forget i said anything

Right, I said I wouldn’t be back till after the weekend, but this is what I’m going to be thinking about in the meantime.

Which of these positions would you be more inclined to agree with?

* most believers are regenerated in infancy (or before they’re born),


* most believers are not regenerated until they’re much older (childhood, teens, or after)

I obviously won’t be able to read your thoughtful responses till I get back but I would love to take a quick survey of your instant reactions to this question.


14 thoughts on “forget i said anything

  1. Believers are those who are regenerated after they are born. It is only in extremely unusual cases – such as John the Baptist, whom God called for a specific purpose – that people are regenerated in the womb. Since unsaved people must hear the gospel to be saved (as it is applied to them by the Holy Spirit), and it is necessary to be born in order to hear it, most Christians become so after their physical births.

    By the way, as I type this, it is still December 9th – John Milton’s 400th birthday!


  2. Sorry, I don’t get it: Is regeneration supposed to mean the same as “being born again”? In which case, it wouldn’t make sense at all to be regenerated before the first birth. And aren’t all people supposed to be born “unsaved”? Please enlighten me into this realm of theology unfamiliar to me. Thanks!


  3. This is a tricky one to call, we should certainly presume the children of believers to be regenerate from birth. At the same time many people will convert in adulthood. So I couldn’t say which of the two statements is more correct.


  4. @Richard et al: Why would children of believers be regenerate from birth?!? Just look at the genealogy of kings: good ones fathering good ones, good ones fathering bad ones, bad ones fathering bad ones, bad ones fathering good ones. What is your theology of regeneration based on? My concordance doesn’t even have that word in the Scriptures. So, do you mean “being born again” by it, or “sanctification”, or “baptism in the Spirit”, or what?


  5. Oliver,

    The reason that I presume the children of believers to be regenerate from birth is founded upon the promise of God to be the God of us and our children, hence the promise “I will establish my covenant as an everlasting covenant between me and you and your descendants after you for the generations to come, to be your God and the God of your descendants after you” (Gen. 17:7) which is parallelled in Acts 2, “The promise is for you and your children and for all who are far off—for all whom the Lord our God will call”.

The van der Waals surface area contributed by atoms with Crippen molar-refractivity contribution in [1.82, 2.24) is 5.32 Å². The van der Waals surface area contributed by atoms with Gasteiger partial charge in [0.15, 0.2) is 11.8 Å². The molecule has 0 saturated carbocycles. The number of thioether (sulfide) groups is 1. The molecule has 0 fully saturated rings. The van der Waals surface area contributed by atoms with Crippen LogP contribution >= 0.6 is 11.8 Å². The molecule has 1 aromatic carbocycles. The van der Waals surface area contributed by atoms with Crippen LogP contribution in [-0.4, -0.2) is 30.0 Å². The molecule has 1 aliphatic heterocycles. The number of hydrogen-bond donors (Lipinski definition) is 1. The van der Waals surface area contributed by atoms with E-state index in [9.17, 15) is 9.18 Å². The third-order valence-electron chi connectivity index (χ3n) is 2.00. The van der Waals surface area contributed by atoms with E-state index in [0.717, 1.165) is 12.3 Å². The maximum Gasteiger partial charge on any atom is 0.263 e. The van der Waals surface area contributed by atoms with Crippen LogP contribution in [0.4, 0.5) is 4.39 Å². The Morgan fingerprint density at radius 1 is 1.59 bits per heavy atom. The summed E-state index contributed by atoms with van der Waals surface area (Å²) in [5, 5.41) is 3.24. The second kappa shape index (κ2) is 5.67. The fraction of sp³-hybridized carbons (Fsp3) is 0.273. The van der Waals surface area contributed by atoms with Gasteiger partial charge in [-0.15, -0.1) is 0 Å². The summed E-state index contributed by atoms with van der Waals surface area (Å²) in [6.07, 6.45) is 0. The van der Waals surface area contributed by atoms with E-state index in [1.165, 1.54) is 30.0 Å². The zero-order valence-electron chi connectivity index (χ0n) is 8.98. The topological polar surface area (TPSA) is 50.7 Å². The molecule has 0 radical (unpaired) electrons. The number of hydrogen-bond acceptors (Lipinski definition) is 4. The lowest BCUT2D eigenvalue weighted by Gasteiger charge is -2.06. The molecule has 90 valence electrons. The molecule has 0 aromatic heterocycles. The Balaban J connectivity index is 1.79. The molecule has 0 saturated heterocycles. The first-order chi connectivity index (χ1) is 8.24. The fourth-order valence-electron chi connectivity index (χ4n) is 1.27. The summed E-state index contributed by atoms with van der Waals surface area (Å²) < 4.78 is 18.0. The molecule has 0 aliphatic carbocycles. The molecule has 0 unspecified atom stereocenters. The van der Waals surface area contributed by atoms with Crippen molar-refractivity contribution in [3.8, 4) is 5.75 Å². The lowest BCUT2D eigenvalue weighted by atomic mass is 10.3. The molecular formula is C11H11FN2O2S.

You are correct that not all the children of believers are converted from birth, some never convert, but we should presume them to be converted until they demonstrate that they are not.

    Deut. 30:6 “The LORD your God will circumcise your hearts and the hearts of your descendants, so that you may love him with all your heart and with all your soul, and live.”
    Isaiah 59:21 “”As for me, this is my covenant with them,” says the LORD. “My Spirit, who is on you, and my words that I have put in your mouth will not depart from your mouth, or from the mouths of your children, or from the mouths of their descendants from this time on and forever,” says the LORD.”
    Jer. 32:39 “I will give them singleness of heart and action, so that they will always fear me and that all will then go well for them and for their children after them.”


  6. Presumptive regeneration is not a biblical idea (neither is baptismal regeneration, for that matter). The Bible certainly does not teach that ALL children of believers are regenerate. I know plenty of cases (including in my own family) where some children are believers (either as children or as adults) and some are not. Since all human beings are sinners, all infants are sinners – no one starts out in life not being a sinner. All sinners must have the gospel preached to them. Some will believe, others won’t.


  7. Thanks, Richard & Richard, for putting things into perspective for me.

    Under the impression that you take “children” literally, I have some questions for you: Doesn’t the Bible teach that not all of “Abraham’s children” are his genetic offspring? In a similar vein, how else can Timothy be Paul’s son? Also, a situation comes to my mind where Jesus is saying “children of the devil” to some of his conversation partners who are claiming to be “children of Abraham” (and, at least from a biological perspective, rightfully so). And with regard to the Lord visiting “the sins of the fathers” down to the third and fourth generation (which, in my understanding, means that He’s testing the following generations whether they are still following in the steps of their forefathers, thus for a time actually withholding judgment!) yet blessing the faithful for a thousand generations (which, on the face of it, seems to translate into ten thousands of years!), I take that as implying that those who have been reared in a God-fearing environment have a better foundation for becoming believers themselves than those having been reared in a sinful environment (which in one aspect or another is true for *all* of us). I wouldn’t call that ‘regeneration’ though.


  8. PS: Having done some background reading (plus remembering some teaching from Bible college days approx 15 years ago), I wonder whether the original question of this post might be a non-issue for those who do not subscribe to the Calvinist interpretation of the doctrines of predestination and unconditional election.


  9. Richard: Bar the first sentence of your comment I would agree with what you say.

    Oliver: I think you are correct that the post might be a non-issue for those who do not subscribe to the Calvinist interpretation of the doctrines of predestination and unconditional election.


  10. Richard (II not Z) – I’m utterly fascinated by the mix of things you believe :) I was fairly confident nobody here would have much time for presumptive regeneration, but it just goes to show :)

    I’m grateful to Richard Zuelch for saying that cases like John the Baptist are unusual. It’s one thing to show that people can be regenerated=converted before they were born (or in infancy), but it’s far from clear that they normally are, and (to answer the question in the original post) I’d come down on the side of saying this is not at all the norm.